October 19, 2007

Eve: A Special Hatred

Gauguin (Breton Eve, 1889)



As some of you know, I was sexually molested when I was 17 by a Christian doctor. I'm now 55 and while some might say it's all "water under the bridge" and that I need to get on with my life (I am after all a grandmother), I am learning otherwise. It's water that took the bridge out.

For health reasons, my parents had put me in the care of family friends in Arizona my senior year of high school--and the minister of the church this family and I attended recommended that Mum place me under the medical supervision of a doctor who was also the Young Life leader at Scottsdale High. The man literally held my life in his hands; he was endorsed on two counts by the church; and he molested me. Not until I was 29 and coming out of a destructive marriage did I ever tell that it happened--though I could not speak of the details and still can't. At 29 I had single parenting and all its attendant difficulties on my plate, and when my youngest went off to college several years ago I had recuperation from the seventeen years of single parenting on my plate. What happened in Arizona, by necessity remained on a back burner.

Too, there was no real drive to pay much attention because I was (and am) fully aware that my molestation is nothing in contrast to what too many women and children have suffered (and suffer). And as miserable as my subsequent marriage was (once abused, you attract abusers), there are thousands of marriages far worse. To deal with my own "insignificant" psychoses has felt to me rather selfish; my limited energy seemed better spent on those who "really" suffered. Like my children. Like my neighbor. Like the stranger at a party who confides.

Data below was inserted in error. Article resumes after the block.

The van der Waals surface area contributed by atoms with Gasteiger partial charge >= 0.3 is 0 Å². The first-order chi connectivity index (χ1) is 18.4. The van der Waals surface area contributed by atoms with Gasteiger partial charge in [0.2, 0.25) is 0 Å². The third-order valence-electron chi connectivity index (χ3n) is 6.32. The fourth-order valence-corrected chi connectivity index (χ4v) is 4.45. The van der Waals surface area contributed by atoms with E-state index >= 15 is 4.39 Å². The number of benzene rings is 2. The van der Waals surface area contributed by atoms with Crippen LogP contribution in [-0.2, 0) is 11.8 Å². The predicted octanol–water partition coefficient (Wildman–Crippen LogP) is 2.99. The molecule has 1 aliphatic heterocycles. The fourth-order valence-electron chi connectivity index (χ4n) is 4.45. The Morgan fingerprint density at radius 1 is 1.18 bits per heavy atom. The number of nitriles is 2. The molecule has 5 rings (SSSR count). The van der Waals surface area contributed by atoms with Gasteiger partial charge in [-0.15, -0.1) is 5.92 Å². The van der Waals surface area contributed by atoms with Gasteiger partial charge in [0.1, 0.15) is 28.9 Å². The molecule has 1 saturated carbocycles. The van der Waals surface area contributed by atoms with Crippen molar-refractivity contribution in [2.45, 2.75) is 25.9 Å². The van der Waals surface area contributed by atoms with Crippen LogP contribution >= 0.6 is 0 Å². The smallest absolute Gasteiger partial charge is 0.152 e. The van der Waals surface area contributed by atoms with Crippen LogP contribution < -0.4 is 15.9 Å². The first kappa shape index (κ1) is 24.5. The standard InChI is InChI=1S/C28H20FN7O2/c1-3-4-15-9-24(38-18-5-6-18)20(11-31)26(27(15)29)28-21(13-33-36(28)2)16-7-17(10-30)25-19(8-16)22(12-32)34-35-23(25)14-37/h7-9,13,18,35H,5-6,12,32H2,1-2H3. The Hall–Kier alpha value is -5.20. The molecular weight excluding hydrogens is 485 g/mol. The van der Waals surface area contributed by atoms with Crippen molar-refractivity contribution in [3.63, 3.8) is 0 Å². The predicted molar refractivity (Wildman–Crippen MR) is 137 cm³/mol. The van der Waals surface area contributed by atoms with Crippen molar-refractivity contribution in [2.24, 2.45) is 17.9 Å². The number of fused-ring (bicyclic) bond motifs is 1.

But then the flashbacks began two years ago, and I can no longer ignore the bubbling pot on the back burner of my life. So in two weeks I fly back to Phoenix for the first time in nearly four decades. My destination? The doctor's office in Scottsdale where I lost what feels to be 90% of myself. And then the church where I was married and lost everything else.

I have no idea what I'll learn and I'm apprehensive. I'm just sort of hoping, I guess, that seeing the buildings where it all happened will break something loose inside of me, and give me back myself. It feels a bit melodramatic, going back into time to save myself, but friends from that era have encouraged me, some rallying and coming alongside me in this uncharted venture: Carol, sister of my best friend at the time, and Rita, my former minister's wife, now eighty years old. This alone is immensely healing and serves to remind me of who I was then.

Too, last night I climbed into bed and picked up a book my friend Rachel had lent me. Rachel is actually Rita's daughter and part of the youth group in Arizona that sheltered and loved me during that year of sexual debasement. Ironically, Rachel now lives near me in the Pacific Northwest. We discovered each other last Easter and we share a love for books, ideas, and gardening. This last book she lent me proved to be about female wounding and how to be healed from the cancerous violation of our femininity. Apropos, I thought, delving in.

The authors had an interesting starting point. They went back to creation and Adam not being enough--hence Eve. She wasn't created for Adam, but to complete creation. She was the "best saved for last." Or, as my brother-in-law might say, "the heart of the watermelon and not the rind."

I'm not a big fan of Christian dogma and the church; much of my troubles stem from Christianity as it's practiced today. But I understand and appreciate cultural stories and God's transcultural communication through them, everything from Cinderella to Uncle Remus to Genesis. I was pleased to discover the authors of Captivating discuss the Hebrew word ezer--which has so lamely been translated "helpmeet" in the English Bible--and which has been used to provide divine mandate for female subservience in all its debilitating forms.

The word is used only 21 times in the Old Testament; once when referring to Eve's relationship to Adam; the other 20 times occur when speaking of God's relationship to Israel. He will be the ezer to Israel. It's a Hebrew word which is undefinable in English. The best translation is "the saving glory," or "you will die without my help," or "saving power of beauty."